Every year, in the last week of August, tens of thousands of revelers descend upon Nevada's Black Rock Desert to a city built from scratch. A week later, they leave the desert without a trace.
They come for Burning Man, a 10-day festival dedicated to community, where attendees are asked to follow a set of rules that include the practice of "gifting" -- buying and selling anything is a strict no-no.
Burning Man is an "architecture bootcamp," says Arthur Mamou-Mani
The French architect has designed the center temple for this year's festival
The digitally designed, 3D-printed structure is in-keeping with this year's "I, Robot" theme
Founded in San Francisco in 1986, as a bonfire ritual for summer solstice, the event moved to Nevada in 1990. Over the years, it has grown in popularity, with the temporary metropolis becoming a celebration of art and architecture, showcasing futuristic structures made with state-of-the-art technology.
Since 2000, a wooden temple has formed the sacred center of Burning Man.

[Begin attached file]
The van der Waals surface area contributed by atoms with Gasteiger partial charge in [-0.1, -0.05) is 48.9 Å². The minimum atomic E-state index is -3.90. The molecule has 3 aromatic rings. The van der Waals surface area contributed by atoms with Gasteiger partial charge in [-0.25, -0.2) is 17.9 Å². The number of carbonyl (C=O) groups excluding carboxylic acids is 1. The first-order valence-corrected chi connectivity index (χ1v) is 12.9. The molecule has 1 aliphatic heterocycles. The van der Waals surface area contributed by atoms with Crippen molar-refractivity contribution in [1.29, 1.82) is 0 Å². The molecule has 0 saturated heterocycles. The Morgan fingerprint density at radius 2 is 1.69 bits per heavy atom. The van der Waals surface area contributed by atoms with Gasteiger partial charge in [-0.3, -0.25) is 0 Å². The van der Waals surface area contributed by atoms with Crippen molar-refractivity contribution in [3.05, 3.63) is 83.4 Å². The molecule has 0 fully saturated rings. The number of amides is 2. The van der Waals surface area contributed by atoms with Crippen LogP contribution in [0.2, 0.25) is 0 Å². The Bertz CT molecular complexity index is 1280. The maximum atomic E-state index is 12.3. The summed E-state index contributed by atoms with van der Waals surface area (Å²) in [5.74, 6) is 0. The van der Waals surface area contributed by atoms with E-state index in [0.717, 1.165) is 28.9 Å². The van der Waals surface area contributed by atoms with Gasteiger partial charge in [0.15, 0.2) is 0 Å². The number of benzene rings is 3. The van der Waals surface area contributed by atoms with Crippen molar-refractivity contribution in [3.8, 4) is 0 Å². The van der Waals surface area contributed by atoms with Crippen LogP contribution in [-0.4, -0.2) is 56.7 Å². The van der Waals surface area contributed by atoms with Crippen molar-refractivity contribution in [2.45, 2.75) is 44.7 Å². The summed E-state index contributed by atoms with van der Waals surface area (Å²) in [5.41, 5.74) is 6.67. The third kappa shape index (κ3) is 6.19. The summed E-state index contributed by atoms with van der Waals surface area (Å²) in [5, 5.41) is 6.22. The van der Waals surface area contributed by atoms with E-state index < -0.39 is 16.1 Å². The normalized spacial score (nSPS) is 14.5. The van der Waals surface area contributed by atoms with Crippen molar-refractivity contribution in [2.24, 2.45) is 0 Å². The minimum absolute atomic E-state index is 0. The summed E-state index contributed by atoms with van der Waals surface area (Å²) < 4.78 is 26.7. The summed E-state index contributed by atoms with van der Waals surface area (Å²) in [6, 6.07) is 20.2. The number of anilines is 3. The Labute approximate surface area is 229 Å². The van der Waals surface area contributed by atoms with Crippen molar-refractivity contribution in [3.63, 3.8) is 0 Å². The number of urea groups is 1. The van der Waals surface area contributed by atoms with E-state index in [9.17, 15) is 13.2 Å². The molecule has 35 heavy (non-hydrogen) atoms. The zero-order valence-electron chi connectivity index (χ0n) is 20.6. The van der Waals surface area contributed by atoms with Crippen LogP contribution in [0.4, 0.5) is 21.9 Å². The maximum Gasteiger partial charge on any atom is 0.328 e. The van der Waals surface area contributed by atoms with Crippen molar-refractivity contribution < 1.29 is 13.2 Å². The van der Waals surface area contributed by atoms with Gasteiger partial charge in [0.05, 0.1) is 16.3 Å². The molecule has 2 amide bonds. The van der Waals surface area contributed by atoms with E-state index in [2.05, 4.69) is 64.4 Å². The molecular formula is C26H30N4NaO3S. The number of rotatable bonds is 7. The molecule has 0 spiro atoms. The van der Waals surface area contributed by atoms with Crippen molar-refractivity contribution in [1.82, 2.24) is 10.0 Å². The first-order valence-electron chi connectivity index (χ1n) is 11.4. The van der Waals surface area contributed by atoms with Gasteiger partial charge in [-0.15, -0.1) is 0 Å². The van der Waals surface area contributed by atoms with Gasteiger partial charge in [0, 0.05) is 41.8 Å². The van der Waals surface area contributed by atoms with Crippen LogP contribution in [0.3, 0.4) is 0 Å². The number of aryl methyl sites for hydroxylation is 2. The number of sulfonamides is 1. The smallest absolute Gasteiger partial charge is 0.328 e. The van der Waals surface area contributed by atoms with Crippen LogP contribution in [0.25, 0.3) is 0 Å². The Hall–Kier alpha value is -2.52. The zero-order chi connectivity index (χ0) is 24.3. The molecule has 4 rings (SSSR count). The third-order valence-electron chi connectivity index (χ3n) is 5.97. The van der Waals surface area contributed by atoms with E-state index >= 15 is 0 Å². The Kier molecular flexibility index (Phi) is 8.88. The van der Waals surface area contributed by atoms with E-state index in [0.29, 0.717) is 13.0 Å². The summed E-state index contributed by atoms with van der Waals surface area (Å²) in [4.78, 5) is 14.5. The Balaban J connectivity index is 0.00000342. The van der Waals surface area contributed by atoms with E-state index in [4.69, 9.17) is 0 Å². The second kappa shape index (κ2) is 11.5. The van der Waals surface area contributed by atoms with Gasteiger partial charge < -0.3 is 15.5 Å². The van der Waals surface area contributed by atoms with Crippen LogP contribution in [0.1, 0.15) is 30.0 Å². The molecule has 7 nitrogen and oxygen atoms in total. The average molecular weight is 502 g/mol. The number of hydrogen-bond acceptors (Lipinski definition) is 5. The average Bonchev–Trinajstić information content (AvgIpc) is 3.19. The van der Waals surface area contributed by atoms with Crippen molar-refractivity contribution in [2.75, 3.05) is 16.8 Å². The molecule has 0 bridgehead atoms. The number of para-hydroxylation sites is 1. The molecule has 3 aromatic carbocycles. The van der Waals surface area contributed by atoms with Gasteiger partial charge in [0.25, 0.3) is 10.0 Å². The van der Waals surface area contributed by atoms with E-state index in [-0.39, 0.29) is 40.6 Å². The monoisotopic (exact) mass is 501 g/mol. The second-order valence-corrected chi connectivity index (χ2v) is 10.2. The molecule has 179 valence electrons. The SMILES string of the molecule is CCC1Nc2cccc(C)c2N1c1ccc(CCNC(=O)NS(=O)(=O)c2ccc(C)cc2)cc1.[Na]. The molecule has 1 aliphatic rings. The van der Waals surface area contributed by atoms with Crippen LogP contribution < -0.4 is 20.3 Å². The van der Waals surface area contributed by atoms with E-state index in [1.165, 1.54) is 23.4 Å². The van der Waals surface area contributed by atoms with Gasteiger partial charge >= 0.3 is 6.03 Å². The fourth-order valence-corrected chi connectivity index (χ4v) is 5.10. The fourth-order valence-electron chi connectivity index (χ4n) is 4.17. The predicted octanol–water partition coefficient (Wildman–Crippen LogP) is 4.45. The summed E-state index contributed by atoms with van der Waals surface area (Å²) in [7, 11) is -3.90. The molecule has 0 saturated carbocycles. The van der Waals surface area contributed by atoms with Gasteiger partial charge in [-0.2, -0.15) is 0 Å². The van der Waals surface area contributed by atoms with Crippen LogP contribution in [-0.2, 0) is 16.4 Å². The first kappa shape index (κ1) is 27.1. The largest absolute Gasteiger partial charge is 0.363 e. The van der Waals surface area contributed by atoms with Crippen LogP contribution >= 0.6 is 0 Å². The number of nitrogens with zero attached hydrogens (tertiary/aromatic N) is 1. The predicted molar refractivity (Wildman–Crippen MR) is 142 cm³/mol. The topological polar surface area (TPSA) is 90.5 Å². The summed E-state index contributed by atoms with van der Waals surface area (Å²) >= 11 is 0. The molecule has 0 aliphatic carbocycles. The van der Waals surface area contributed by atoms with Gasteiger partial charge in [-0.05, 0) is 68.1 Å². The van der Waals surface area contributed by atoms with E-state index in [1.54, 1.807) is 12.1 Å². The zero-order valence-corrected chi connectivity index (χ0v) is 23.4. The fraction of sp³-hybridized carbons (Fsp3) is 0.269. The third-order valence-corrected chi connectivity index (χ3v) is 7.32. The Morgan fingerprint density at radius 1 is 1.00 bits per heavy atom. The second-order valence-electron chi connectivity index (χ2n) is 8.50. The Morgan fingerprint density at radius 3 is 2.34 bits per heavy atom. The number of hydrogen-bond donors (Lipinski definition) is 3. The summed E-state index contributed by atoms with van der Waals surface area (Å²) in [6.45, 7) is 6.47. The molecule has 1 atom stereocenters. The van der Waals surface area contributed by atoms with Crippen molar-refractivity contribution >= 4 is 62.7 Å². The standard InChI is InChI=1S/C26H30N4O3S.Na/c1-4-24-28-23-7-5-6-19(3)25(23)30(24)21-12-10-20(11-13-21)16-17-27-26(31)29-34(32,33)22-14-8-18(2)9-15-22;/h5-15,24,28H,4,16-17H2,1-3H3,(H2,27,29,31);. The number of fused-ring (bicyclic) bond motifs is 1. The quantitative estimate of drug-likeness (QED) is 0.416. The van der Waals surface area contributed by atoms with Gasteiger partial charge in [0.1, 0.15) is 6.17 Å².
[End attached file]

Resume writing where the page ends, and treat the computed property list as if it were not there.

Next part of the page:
Last month, the design for this year's temple was announced. Galaxia -- a space-age construction of 20 timber trusses that spiral towards one point in the sky -- is the creation of French architect, Arthur Mamou-Mani.
Digitally designed and to be built using 3D printers and laser cutters, the temple demonstrates the power of robotic tools, in keeping with this year's "I, Robot" theme. The Burning Man Journal wrote that Galaxia "celebrates hope in the unknown, stars, planets, black holes, the movement uniting us in swirling galaxies of dreams."
Burning Man temples often have a symbolic meaning. Last year's temple, designed by artist Marisha Farnsworth, was made from 100 beetle-infested dead pine trees to highlight the decline of California's forests. The Temple of Promise (2015) was a tunnel of arches representing a journey from the immense to human scale, while the Temple of Whollyness (2013) was a geometric pyramid designed to make visitors reflect on how to become more whole.
Burning Man climaxes with the cremation of the temple, which Megan Miller, Burning Man project's director of communications, says provides a "collective release."
London-based Mamou-Mani is no stranger to Burning Man. As an architecture lecturer at the UK's University of Westminster, he and his students have brought art installations to Black Rock City for the past six years. CNN caught up with him about his latest design.
CNN: What was your inspiration for Galaxia?